Should SEO Copy be written in “first person” or “second person” or “third person”? It may depend on the purpose of the SEO Copy . . .
Are you an individual or small business providing a service?
Writing in “First person” means the copy is written by the person speaking:
“I can help improve your SEO Copy — by focusing on building organic traffic AND site conversion.”
If you’re writing SEO Copy for a website where an individual or small business is providing a service, then writing some SEO Copy in “first person” MAY make sense. When selling a service, you need to sell the EXPERTISE of the individual or individuals providing the service. Continue reading
Your mailing list is the single most important success factor for your direct mail budget. And it should always be chosen FIRST – before you start the copy or design.
- Mailing List should GUIDE direct mail copy, design, and offer.
- Mailing List should NEVER be an afterthought!
Don’t believe me about the importance of the list? Think about this:
- Would it really matter how BEAUTIFUL your direct mail package was . . . or how FABULOUS your copy . . . or how AMAZING your Offer – if you mailed to the wrong audience? Continue reading
Do you really know how to calculate ROI? How about Lifetime Value? Can you explain how to calculate “marketing contribution”? Here’s a simple presentation of the key marketing math formulas, along with practical ways to calculate things like Lifetime Value.
Posted in Marketing Analytics
Tagged breakeven analysis, good marketing roi, good roi, lifetime value, marketing budgeting, marketing formulas, marketing math, marketing metrics, marketing roi, Return on Investment, ROI
Have you created great Content on your website (or in the products you publish)? Use it to boost your Direct Mail and Email Success . . .
Posted in Content Marketing, Direct Mail, Email Marketing
Tagged content and direct mail, content and email, Direct Mail, direct mail content offers, direct mail copywriting, direct mail headlines, direct mail marketing, direct mail offers, direct mail packages, direct mail success factors, email content offers, email creative, email offers, email success factors, getting direct mail opened, getting direct mail read
Visit the Response FX page on Facebook.com to answer this week's question
On our Facebook page for Response FX, you’ll find our entertaining series: “Are you smarter than an Internet Marketing student?”
(Submit your answer to see the current “votes” for each answer.) Continue reading
The Old “AIDA” Advertising Model is dead. It occurred to me as I mapped out a Content Strategy today. I was planning messaging for the next 4 months by Buyer Persona by stage in the Sales Process. And as I created an Editorial Calendar that focused on topic, keywords, and Offers by Buyer Stage by Persona, I realized that Content Marketing has officially ushered in an entirely new era of Marketing. Continue reading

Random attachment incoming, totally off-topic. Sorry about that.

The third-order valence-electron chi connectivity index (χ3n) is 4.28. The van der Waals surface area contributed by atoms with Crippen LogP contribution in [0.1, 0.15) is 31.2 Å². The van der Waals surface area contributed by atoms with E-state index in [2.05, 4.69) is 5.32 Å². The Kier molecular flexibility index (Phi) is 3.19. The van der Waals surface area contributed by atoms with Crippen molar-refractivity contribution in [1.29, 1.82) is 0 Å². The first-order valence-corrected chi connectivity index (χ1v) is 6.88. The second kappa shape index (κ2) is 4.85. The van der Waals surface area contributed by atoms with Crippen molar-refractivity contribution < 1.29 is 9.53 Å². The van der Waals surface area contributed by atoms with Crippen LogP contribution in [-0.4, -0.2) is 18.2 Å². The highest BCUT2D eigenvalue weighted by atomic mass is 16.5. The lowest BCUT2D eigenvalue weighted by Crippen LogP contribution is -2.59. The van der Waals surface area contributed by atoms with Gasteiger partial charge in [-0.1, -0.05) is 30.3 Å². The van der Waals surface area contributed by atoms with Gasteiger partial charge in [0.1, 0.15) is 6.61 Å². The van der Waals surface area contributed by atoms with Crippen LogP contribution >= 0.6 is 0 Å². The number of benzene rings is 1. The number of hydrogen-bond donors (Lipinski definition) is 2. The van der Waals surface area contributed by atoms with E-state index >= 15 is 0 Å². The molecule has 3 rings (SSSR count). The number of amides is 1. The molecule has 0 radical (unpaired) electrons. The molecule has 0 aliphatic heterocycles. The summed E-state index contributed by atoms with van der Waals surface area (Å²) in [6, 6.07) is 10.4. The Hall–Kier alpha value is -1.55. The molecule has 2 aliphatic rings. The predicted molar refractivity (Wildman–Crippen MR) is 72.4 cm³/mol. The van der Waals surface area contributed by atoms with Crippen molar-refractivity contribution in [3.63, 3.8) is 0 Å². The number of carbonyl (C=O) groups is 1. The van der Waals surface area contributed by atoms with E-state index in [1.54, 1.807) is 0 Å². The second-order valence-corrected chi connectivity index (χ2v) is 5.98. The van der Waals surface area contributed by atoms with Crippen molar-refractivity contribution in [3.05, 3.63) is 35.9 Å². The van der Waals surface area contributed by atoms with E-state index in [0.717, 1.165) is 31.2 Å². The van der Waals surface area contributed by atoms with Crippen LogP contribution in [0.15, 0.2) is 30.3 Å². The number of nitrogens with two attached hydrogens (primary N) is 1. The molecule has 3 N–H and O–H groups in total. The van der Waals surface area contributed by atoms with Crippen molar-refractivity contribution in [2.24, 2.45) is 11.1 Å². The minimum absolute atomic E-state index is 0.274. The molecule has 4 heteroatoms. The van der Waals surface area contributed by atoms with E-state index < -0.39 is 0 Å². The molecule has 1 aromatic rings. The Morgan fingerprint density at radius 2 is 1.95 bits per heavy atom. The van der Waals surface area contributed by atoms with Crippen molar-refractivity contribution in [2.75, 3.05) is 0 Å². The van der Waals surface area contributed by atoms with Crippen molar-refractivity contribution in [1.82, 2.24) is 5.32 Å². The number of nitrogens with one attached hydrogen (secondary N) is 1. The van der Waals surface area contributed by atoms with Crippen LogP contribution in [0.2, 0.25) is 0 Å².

Have you built your “Buyer Personas”? They’re invaluable for creating more effective websites — and crafting your overall Content Strategy. If you’re looking for better marketing results in 2012 (and if Content Marketing might be involved), you need to create some Buyer Personas.
Buyer Personas move far past the simple demographics in your Customer Profiles. Buyer Personas help you understand: 1. Why your customers buy, and 2. What their buying process looks like. Continue reading
”On the TWELFTH Day of Planning, your boss will ask of you: 12 Analytics to Track . . .”
We want conversions, positive growth, AND engagement. Here are the top track-able marketing analytics we’re paying attention to now . . . Continue reading
Not sure how to evaluate copy on your website or in your email messages or direct mail packages? Whether you’re a copywriter yourself or someone who hires copywriters, you should know how to recognize good copy (as well as copy that needs some help). Use these 11 “wordsmithing” copywriting tips to make your copy shine: Continue reading
“On the FIFTH Day of Planning, your boss will ask of you: FIVE Lead Capture Strategies
. . . FOUR SEO Factors . . . THREE Design Directives, TWO Website Questions, and One Measurable Marketing Plan . . .”
If any part of your marketing efforts aren’t measurable, it’s likely because you haven’t created trackable, measurable OFFERS. So in 2012, build into your marketing plan these FIVE lead capture strategies: Continue reading
“On the FOURTH Day of Planning, your boss will ask of you:
FOUR SEO Factors . . . THREE Design Directives, TWO Website Questions, and a Measurable Marketing Plan . . .”
If you STILL haven’t had the time to SEO optimize your website, here are the key elements to focus on in your 2012 marketing plan:
DAY THREE: The 12 Days of Response . . . for your 2012 Measurable Marketing Plan.
“On the Third Day of Planning, your boss will ask of you:
THREE Design Directives . . .
(Two Website Questions . . . and One Measurable Marketing Plan.)”
1. Are you using ”above the fold” on each page of your website wisely?